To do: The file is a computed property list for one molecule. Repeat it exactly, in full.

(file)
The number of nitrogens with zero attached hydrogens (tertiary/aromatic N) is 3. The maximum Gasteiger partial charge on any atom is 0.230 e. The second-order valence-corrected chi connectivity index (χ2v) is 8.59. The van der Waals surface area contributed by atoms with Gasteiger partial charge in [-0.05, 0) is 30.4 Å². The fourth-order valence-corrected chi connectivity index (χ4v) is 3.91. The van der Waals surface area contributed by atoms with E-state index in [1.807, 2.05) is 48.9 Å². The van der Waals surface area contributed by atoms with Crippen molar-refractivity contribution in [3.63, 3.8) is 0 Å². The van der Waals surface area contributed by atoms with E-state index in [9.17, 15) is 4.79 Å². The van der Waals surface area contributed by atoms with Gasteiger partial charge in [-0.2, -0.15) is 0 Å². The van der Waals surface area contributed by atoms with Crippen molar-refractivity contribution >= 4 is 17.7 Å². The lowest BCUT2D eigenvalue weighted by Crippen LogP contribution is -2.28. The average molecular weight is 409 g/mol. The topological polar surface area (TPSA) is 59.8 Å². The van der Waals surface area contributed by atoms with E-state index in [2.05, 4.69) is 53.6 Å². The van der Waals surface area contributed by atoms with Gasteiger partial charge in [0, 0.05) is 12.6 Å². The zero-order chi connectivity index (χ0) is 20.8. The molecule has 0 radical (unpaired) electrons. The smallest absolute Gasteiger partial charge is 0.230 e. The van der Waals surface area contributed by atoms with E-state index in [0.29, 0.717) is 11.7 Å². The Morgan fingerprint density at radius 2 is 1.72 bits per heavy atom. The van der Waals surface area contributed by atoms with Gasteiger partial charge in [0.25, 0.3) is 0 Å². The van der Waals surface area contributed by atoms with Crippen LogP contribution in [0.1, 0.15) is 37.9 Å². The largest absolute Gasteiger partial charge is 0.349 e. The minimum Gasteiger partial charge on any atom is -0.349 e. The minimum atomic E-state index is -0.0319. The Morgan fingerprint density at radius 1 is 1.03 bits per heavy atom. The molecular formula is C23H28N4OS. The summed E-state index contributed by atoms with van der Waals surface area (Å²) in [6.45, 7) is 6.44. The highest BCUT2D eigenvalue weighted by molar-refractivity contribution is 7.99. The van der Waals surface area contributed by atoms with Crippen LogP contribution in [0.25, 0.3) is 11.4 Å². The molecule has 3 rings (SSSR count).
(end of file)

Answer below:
The number of nitrogens with zero attached hydrogens (tertiary/aromatic N) is 3. The maximum Gasteiger partial charge on any atom is 0.230 e. The second-order valence-corrected chi connectivity index (χ2v) is 8.59. The van der Waals surface area contributed by atoms with Gasteiger partial charge in [-0.05, 0) is 30.4 Å². The fourth-order valence-corrected chi connectivity index (χ4v) is 3.91. The van der Waals surface area contributed by atoms with E-state index in [1.807, 2.05) is 48.9 Å². The van der Waals surface area contributed by atoms with Crippen molar-refractivity contribution in [3.63, 3.8) is 0 Å². The van der Waals surface area contributed by atoms with E-state index in [9.17, 15) is 4.79 Å². The van der Waals surface area contributed by atoms with Gasteiger partial charge in [-0.2, -0.15) is 0 Å². The van der Waals surface area contributed by atoms with Crippen molar-refractivity contribution >= 4 is 17.7 Å². The lowest BCUT2D eigenvalue weighted by Crippen LogP contribution is -2.28. The average molecular weight is 409 g/mol. The topological polar surface area (TPSA) is 59.8 Å². The van der Waals surface area contributed by atoms with E-state index in [2.05, 4.69) is 53.6 Å². The van der Waals surface area contributed by atoms with Gasteiger partial charge in [0, 0.05) is 12.6 Å². The zero-order chi connectivity index (χ0) is 20.8. The molecule has 0 radical (unpaired) electrons. The smallest absolute Gasteiger partial charge is 0.230 e. The van der Waals surface area contributed by atoms with E-state index in [0.29, 0.717) is 11.7 Å². The Morgan fingerprint density at radius 2 is 1.72 bits per heavy atom. The van der Waals surface area contributed by atoms with Gasteiger partial charge in [0.25, 0.3) is 0 Å². The van der Waals surface area contributed by atoms with Crippen LogP contribution in [0.1, 0.15) is 37.9 Å². The largest absolute Gasteiger partial charge is 0.349 e. The minimum Gasteiger partial charge on any atom is -0.349 e. The minimum atomic E-state index is -0.0319. The Morgan fingerprint density at radius 1 is 1.03 bits per heavy atom. The molecular formula is C23H28N4OS. The summed E-state index contributed by atoms with van der Waals surface area (Å²) in [6.45, 7) is 6.44. The highest BCUT2D eigenvalue weighted by molar-refractivity contribution is 7.99. The van der Waals surface area contributed by atoms with Crippen LogP contribution in [0.25, 0.3) is 11.4 Å². The molecule has 3 rings (SSSR count).